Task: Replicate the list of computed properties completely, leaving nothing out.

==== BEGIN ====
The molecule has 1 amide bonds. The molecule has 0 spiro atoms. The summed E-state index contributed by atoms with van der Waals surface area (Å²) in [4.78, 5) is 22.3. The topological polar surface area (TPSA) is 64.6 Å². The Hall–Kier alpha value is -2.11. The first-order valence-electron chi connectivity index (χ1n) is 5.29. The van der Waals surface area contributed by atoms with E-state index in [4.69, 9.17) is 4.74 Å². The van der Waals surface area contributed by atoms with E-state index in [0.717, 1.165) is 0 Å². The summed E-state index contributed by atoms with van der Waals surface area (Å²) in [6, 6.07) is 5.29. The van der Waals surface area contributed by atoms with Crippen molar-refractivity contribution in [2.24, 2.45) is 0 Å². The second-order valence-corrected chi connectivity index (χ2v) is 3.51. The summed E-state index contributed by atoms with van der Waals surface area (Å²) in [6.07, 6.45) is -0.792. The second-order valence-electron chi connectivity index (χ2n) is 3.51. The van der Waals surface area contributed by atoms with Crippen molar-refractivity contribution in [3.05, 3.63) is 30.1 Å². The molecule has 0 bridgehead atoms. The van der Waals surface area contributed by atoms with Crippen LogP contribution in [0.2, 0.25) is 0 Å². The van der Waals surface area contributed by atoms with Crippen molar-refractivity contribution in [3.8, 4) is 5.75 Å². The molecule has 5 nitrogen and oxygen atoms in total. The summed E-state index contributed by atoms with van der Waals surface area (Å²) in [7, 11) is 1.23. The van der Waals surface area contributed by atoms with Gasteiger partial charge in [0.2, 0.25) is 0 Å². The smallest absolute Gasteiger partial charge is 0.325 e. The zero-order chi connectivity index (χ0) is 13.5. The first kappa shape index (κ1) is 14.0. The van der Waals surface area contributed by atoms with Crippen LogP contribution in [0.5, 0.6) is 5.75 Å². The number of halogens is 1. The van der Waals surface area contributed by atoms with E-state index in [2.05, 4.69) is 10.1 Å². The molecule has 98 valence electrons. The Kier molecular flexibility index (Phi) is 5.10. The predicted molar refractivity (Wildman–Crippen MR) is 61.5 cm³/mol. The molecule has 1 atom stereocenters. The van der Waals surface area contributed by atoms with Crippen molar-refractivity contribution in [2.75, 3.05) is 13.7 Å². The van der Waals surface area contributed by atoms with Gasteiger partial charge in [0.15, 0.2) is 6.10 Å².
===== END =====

The molecule has 1 amide bonds. The molecule has 0 spiro atoms. The summed E-state index contributed by atoms with van der Waals surface area (Å²) in [4.78, 5) is 22.3. The topological polar surface area (TPSA) is 64.6 Å². The Hall–Kier alpha value is -2.11. The first-order valence-electron chi connectivity index (χ1n) is 5.29. The van der Waals surface area contributed by atoms with E-state index in [4.69, 9.17) is 4.74 Å². The van der Waals surface area contributed by atoms with E-state index in [0.717, 1.165) is 0 Å². The summed E-state index contributed by atoms with van der Waals surface area (Å²) in [6, 6.07) is 5.29. The van der Waals surface area contributed by atoms with Crippen molar-refractivity contribution in [2.24, 2.45) is 0 Å². The second-order valence-corrected chi connectivity index (χ2v) is 3.51. The summed E-state index contributed by atoms with van der Waals surface area (Å²) in [6.07, 6.45) is -0.792. The second-order valence-electron chi connectivity index (χ2n) is 3.51. The van der Waals surface area contributed by atoms with Crippen molar-refractivity contribution in [3.05, 3.63) is 30.1 Å². The molecule has 0 bridgehead atoms. The van der Waals surface area contributed by atoms with Crippen LogP contribution in [0.2, 0.25) is 0 Å². The van der Waals surface area contributed by atoms with Crippen molar-refractivity contribution in [3.8, 4) is 5.75 Å². The molecule has 5 nitrogen and oxygen atoms in total. The summed E-state index contributed by atoms with van der Waals surface area (Å²) in [7, 11) is 1.23. The van der Waals surface area contributed by atoms with Gasteiger partial charge in [0.2, 0.25) is 0 Å². The smallest absolute Gasteiger partial charge is 0.325 e. The zero-order chi connectivity index (χ0) is 13.5. The first kappa shape index (κ1) is 14.0. The van der Waals surface area contributed by atoms with Crippen LogP contribution in [0.5, 0.6) is 5.75 Å². The number of halogens is 1. The van der Waals surface area contributed by atoms with E-state index in [2.05, 4.69) is 10.1 Å². The molecule has 98 valence electrons. The Kier molecular flexibility index (Phi) is 5.10. The predicted molar refractivity (Wildman–Crippen MR) is 61.5 cm³/mol. The molecule has 1 atom stereocenters. The van der Waals surface area contributed by atoms with Crippen molar-refractivity contribution in [2.75, 3.05) is 13.7 Å². The van der Waals surface area contributed by atoms with Gasteiger partial charge in [0.15, 0.2) is 6.10 Å².